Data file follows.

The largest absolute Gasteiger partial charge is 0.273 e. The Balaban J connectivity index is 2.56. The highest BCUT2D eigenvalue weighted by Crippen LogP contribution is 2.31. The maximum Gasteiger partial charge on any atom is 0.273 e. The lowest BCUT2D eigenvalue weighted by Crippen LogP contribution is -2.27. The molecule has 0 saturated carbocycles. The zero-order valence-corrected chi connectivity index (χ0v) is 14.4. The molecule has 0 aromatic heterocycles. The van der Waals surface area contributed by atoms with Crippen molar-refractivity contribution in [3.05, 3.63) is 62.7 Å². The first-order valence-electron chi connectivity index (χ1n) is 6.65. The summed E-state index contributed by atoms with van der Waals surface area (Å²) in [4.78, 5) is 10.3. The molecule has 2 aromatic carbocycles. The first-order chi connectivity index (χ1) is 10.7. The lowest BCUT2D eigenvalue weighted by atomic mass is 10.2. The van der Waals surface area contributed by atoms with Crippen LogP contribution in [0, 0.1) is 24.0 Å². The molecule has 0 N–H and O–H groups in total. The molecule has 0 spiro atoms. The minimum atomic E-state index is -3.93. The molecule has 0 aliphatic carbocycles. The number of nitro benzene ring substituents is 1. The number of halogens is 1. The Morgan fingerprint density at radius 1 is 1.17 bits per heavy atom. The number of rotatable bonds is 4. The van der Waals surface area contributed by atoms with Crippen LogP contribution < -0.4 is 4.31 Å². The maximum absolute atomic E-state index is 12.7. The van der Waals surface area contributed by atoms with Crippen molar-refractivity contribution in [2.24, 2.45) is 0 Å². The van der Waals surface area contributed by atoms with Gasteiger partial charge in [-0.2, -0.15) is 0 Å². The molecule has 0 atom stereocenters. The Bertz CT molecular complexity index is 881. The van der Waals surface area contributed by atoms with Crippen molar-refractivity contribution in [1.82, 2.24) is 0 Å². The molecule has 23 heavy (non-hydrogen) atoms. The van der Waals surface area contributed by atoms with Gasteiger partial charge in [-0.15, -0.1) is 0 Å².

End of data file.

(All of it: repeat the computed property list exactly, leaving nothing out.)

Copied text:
The largest absolute Gasteiger partial charge is 0.273 e. The Balaban J connectivity index is 2.56. The highest BCUT2D eigenvalue weighted by Crippen LogP contribution is 2.31. The maximum Gasteiger partial charge on any atom is 0.273 e. The lowest BCUT2D eigenvalue weighted by Crippen LogP contribution is -2.27. The molecule has 0 saturated carbocycles. The zero-order valence-corrected chi connectivity index (χ0v) is 14.4. The molecule has 0 aromatic heterocycles. The van der Waals surface area contributed by atoms with Crippen molar-refractivity contribution in [3.05, 3.63) is 62.7 Å². The first-order valence-electron chi connectivity index (χ1n) is 6.65. The summed E-state index contributed by atoms with van der Waals surface area (Å²) in [4.78, 5) is 10.3. The molecule has 2 aromatic carbocycles. The first-order chi connectivity index (χ1) is 10.7. The lowest BCUT2D eigenvalue weighted by atomic mass is 10.2. The van der Waals surface area contributed by atoms with Crippen LogP contribution in [0, 0.1) is 24.0 Å². The molecule has 0 N–H and O–H groups in total. The molecule has 0 spiro atoms. The minimum atomic E-state index is -3.93. The molecule has 0 aliphatic carbocycles. The number of nitro benzene ring substituents is 1. The number of halogens is 1. The Morgan fingerprint density at radius 1 is 1.17 bits per heavy atom. The number of rotatable bonds is 4. The van der Waals surface area contributed by atoms with Crippen LogP contribution < -0.4 is 4.31 Å². The maximum absolute atomic E-state index is 12.7. The van der Waals surface area contributed by atoms with Crippen molar-refractivity contribution in [2.24, 2.45) is 0 Å². The van der Waals surface area contributed by atoms with Gasteiger partial charge in [-0.2, -0.15) is 0 Å². The molecule has 0 atom stereocenters. The Bertz CT molecular complexity index is 881. The van der Waals surface area contributed by atoms with Crippen molar-refractivity contribution in [1.82, 2.24) is 0 Å². The molecule has 23 heavy (non-hydrogen) atoms. The van der Waals surface area contributed by atoms with Gasteiger partial charge in [-0.15, -0.1) is 0 Å².